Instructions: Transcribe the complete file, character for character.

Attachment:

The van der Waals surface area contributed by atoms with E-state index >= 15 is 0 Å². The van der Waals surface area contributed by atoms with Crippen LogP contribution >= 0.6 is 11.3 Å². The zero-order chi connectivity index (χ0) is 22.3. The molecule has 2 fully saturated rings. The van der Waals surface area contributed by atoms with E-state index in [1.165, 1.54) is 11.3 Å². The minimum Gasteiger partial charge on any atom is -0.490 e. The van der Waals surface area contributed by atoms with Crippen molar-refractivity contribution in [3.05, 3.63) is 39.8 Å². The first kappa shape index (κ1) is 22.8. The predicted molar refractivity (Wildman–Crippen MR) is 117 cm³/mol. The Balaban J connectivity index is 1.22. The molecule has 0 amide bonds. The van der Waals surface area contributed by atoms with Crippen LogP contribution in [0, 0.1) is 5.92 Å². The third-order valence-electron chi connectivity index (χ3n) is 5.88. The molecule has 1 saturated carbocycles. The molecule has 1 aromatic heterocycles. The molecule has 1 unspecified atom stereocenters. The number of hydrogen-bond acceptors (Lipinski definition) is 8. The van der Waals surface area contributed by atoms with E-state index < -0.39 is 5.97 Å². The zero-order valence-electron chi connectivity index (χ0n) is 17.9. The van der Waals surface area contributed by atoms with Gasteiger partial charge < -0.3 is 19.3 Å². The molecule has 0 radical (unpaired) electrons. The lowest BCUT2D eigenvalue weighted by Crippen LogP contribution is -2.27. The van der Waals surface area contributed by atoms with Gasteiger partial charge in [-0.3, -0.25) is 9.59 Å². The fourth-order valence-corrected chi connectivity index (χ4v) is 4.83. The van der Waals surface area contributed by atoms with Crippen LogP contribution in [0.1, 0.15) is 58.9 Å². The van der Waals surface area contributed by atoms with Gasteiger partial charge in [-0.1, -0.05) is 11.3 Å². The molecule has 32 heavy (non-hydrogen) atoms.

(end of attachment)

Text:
The van der Waals surface area contributed by atoms with E-state index >= 15 is 0 Å². The van der Waals surface area contributed by atoms with Crippen LogP contribution >= 0.6 is 11.3 Å². The zero-order chi connectivity index (χ0) is 22.3. The molecule has 2 fully saturated rings. The van der Waals surface area contributed by atoms with E-state index in [1.165, 1.54) is 11.3 Å². The minimum Gasteiger partial charge on any atom is -0.490 e. The van der Waals surface area contributed by atoms with Crippen molar-refractivity contribution in [3.05, 3.63) is 39.8 Å². The first kappa shape index (κ1) is 22.8. The predicted molar refractivity (Wildman–Crippen MR) is 117 cm³/mol. The Balaban J connectivity index is 1.22. The molecule has 0 amide bonds. The van der Waals surface area contributed by atoms with Crippen LogP contribution in [0, 0.1) is 5.92 Å². The third-order valence-electron chi connectivity index (χ3n) is 5.88. The molecule has 1 saturated carbocycles. The molecule has 1 aromatic heterocycles. The molecule has 1 unspecified atom stereocenters. The number of hydrogen-bond acceptors (Lipinski definition) is 8. The van der Waals surface area contributed by atoms with E-state index < -0.39 is 5.97 Å². The zero-order valence-electron chi connectivity index (χ0n) is 17.9. The van der Waals surface area contributed by atoms with Gasteiger partial charge < -0.3 is 19.3 Å². The molecule has 0 radical (unpaired) electrons. The lowest BCUT2D eigenvalue weighted by Crippen LogP contribution is -2.27. The van der Waals surface area contributed by atoms with Gasteiger partial charge in [-0.3, -0.25) is 9.59 Å². The fourth-order valence-corrected chi connectivity index (χ4v) is 4.83. The van der Waals surface area contributed by atoms with Crippen LogP contribution in [0.1, 0.15) is 58.9 Å². The van der Waals surface area contributed by atoms with Gasteiger partial charge in [-0.1, -0.05) is 11.3 Å². The molecule has 32 heavy (non-hydrogen) atoms.